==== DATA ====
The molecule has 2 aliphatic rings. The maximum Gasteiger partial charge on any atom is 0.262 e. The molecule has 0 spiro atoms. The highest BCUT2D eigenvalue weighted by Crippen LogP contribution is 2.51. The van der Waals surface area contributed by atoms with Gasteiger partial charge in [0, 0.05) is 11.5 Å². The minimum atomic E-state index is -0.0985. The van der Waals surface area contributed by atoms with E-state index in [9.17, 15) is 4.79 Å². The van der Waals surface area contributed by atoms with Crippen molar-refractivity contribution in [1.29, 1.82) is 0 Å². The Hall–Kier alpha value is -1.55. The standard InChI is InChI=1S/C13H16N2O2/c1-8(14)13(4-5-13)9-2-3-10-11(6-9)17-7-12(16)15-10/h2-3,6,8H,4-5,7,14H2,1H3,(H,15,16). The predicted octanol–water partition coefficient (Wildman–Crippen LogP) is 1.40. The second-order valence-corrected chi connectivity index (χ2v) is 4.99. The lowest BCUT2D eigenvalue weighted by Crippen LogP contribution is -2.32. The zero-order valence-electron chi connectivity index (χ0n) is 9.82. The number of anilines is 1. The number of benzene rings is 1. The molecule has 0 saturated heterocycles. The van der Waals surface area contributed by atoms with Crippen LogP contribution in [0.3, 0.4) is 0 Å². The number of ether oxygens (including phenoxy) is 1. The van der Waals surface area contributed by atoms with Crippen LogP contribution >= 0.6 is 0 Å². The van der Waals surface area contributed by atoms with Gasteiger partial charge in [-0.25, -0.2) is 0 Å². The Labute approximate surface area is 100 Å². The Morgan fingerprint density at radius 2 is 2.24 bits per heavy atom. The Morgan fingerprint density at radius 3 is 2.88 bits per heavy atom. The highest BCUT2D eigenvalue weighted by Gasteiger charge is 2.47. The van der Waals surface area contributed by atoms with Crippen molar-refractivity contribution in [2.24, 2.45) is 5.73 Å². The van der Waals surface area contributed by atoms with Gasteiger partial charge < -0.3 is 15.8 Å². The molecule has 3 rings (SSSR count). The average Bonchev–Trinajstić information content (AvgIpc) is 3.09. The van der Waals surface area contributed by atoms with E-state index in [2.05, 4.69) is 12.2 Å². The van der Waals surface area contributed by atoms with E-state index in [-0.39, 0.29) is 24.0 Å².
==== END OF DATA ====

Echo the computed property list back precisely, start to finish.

The molecule has 2 aliphatic rings. The maximum Gasteiger partial charge on any atom is 0.262 e. The molecule has 0 spiro atoms. The highest BCUT2D eigenvalue weighted by Crippen LogP contribution is 2.51. The van der Waals surface area contributed by atoms with Gasteiger partial charge in [0, 0.05) is 11.5 Å². The minimum atomic E-state index is -0.0985. The van der Waals surface area contributed by atoms with E-state index in [9.17, 15) is 4.79 Å². The van der Waals surface area contributed by atoms with Crippen molar-refractivity contribution in [1.29, 1.82) is 0 Å². The Hall–Kier alpha value is -1.55. The standard InChI is InChI=1S/C13H16N2O2/c1-8(14)13(4-5-13)9-2-3-10-11(6-9)17-7-12(16)15-10/h2-3,6,8H,4-5,7,14H2,1H3,(H,15,16). The predicted octanol–water partition coefficient (Wildman–Crippen LogP) is 1.40. The second-order valence-corrected chi connectivity index (χ2v) is 4.99. The lowest BCUT2D eigenvalue weighted by Crippen LogP contribution is -2.32. The zero-order valence-electron chi connectivity index (χ0n) is 9.82. The number of anilines is 1. The number of benzene rings is 1. The molecule has 0 saturated heterocycles. The van der Waals surface area contributed by atoms with Crippen LogP contribution in [0.3, 0.4) is 0 Å². The number of ether oxygens (including phenoxy) is 1. The van der Waals surface area contributed by atoms with Crippen LogP contribution >= 0.6 is 0 Å². The van der Waals surface area contributed by atoms with Gasteiger partial charge in [-0.25, -0.2) is 0 Å². The Labute approximate surface area is 100 Å². The Morgan fingerprint density at radius 2 is 2.24 bits per heavy atom. The Morgan fingerprint density at radius 3 is 2.88 bits per heavy atom. The highest BCUT2D eigenvalue weighted by Gasteiger charge is 2.47. The van der Waals surface area contributed by atoms with Crippen molar-refractivity contribution in [2.24, 2.45) is 5.73 Å². The van der Waals surface area contributed by atoms with Gasteiger partial charge < -0.3 is 15.8 Å². The molecule has 3 rings (SSSR count). The average Bonchev–Trinajstić information content (AvgIpc) is 3.09. The van der Waals surface area contributed by atoms with E-state index in [2.05, 4.69) is 12.2 Å². The van der Waals surface area contributed by atoms with E-state index in [-0.39, 0.29) is 24.0 Å².